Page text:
After ‘Brexit,’ 3 Centuries of Unity in Britain Are in Danger
By MAX FISHER
WASHINGTON — When people discuss the stakes of Britain’s decision to leave the European Union, they often talk about implications for the “European project,” the continuing post-World War II effort to unify the Continent politically and economically. But within hours of the polls’ closing on Thursday, it appeared that something much more basic could be at risk: Britain as a multinational state.
The United Kingdom of Great Britain and Northern Ireland, as it is formally known, is one of only a handful of countries that consist of multiple nations, politically and legally distinct but united under a common government.
That system of government has been the subject of far less frenzied commentary than European unity, because it is smaller, and because it has seemed so stable. But the crisis-ridden, relatively young European Union may well outlast the 300-year-old United Kingdom, a prospect that speaks to both the underappreciated audacity of Britain’s multinational experiment and the strength of the forces that could now put it to an end.
There has long been political jostling among the four nations that constitute the United Kingdom, but the so-called Brexit referendum has divided them in ways that mean they may not come back together again. England and Wales voted to leave the union. Scotland and Northern Ireland voted to stay. Within hours, Scottish and Irish politicians raised the possibility that their nations would leave the United Kingdom so they could remain in the European Union.
“This outcome tonight dramatically changes the political landscape here in the North of Ireland,” said Declan Kearney, the chairman of the political party Sinn Fein, which has legislators in Northern Ireland and the Republic of Ireland and has long sought their reunification. Mr. Kearney said Sinn Fein would seek a referendum to have Northern Ireland leave the United Kingdom and join Ireland, an independent country (and European Union member).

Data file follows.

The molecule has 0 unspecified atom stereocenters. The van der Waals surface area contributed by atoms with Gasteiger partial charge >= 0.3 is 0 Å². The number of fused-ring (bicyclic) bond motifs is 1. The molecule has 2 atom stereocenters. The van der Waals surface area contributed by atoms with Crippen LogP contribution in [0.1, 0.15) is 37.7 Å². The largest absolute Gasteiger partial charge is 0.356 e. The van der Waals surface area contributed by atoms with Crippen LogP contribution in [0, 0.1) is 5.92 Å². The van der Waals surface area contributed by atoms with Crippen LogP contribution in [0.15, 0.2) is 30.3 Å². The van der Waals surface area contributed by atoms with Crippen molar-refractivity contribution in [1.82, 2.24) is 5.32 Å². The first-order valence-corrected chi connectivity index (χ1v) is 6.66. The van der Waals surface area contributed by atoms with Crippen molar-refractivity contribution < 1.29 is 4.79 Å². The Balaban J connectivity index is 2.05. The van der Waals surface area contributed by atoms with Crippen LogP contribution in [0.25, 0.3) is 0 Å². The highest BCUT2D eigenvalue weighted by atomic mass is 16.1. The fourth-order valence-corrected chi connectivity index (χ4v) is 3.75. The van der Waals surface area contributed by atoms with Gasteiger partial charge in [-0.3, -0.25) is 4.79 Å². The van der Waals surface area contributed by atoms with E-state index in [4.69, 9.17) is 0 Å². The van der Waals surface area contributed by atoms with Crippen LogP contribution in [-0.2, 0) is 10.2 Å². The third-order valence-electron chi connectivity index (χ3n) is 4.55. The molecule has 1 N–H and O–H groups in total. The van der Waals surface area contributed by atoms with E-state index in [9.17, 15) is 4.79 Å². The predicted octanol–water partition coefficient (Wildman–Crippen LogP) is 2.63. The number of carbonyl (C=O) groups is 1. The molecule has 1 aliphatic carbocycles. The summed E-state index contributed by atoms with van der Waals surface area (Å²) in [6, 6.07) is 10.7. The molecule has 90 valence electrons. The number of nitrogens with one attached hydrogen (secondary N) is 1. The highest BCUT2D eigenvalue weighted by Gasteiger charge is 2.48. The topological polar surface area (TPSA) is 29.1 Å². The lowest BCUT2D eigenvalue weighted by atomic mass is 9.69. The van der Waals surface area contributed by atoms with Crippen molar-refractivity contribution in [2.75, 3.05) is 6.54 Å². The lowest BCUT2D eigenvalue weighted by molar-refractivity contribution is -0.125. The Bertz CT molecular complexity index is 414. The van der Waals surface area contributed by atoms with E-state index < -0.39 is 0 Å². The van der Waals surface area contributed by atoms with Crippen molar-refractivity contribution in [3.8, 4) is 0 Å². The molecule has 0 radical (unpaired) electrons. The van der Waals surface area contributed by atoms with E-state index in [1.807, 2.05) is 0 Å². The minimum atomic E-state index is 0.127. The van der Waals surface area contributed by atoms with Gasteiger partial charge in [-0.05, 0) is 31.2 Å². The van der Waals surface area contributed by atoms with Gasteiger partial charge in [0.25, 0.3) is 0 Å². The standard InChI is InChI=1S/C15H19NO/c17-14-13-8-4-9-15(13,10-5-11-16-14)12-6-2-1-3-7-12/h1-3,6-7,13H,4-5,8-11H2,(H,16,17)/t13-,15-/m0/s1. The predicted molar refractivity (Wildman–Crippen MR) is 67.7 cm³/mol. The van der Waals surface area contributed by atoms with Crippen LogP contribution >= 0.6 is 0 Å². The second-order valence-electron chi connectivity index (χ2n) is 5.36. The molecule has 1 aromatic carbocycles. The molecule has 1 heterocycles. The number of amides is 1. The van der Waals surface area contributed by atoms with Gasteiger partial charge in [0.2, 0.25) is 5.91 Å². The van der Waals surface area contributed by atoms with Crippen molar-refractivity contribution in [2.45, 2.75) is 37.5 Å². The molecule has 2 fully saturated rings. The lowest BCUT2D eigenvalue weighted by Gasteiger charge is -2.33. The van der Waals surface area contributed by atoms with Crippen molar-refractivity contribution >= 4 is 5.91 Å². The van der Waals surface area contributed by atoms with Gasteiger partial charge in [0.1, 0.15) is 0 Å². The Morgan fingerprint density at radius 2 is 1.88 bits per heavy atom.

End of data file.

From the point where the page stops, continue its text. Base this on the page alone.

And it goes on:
Scotland rejected a proposal to quit the United Kingdom in a referendum in 2014, in part over concerns that as an independent country, it would be unable to join the European Union and would suffer economically. On Friday, Nicola Sturgeon, the first minister of Scotland, said her party would “prepare the legislation that would be required to enable a new independence referendum to take place.”
In Scotland and Northern Ireland, the calls to leave the United Kingdom may focus on the economic benefits of European Union membership, but they will also overlap with — and, if they are to succeed, rely upon — more visceral desires for independence.
After all, the world has spent much of the last few centuries organizing itself under the principle of national self-determination, in which people with a common identity acquire their own state. Think of Italy for the Italians in the 1870s, Algeria for the Algerians in 1962, Tajikistan for the Tajiks in 1991 and so on.
While this idea has brought liberation to much of the world, it has also contributed to countless wars, including Nazi Germany’s invasions to “unify” with the German people of Austria and Czechoslovakia, the violent breakup of Yugoslavia along ethno-linguistic lines and the Israel-Palestine conflict.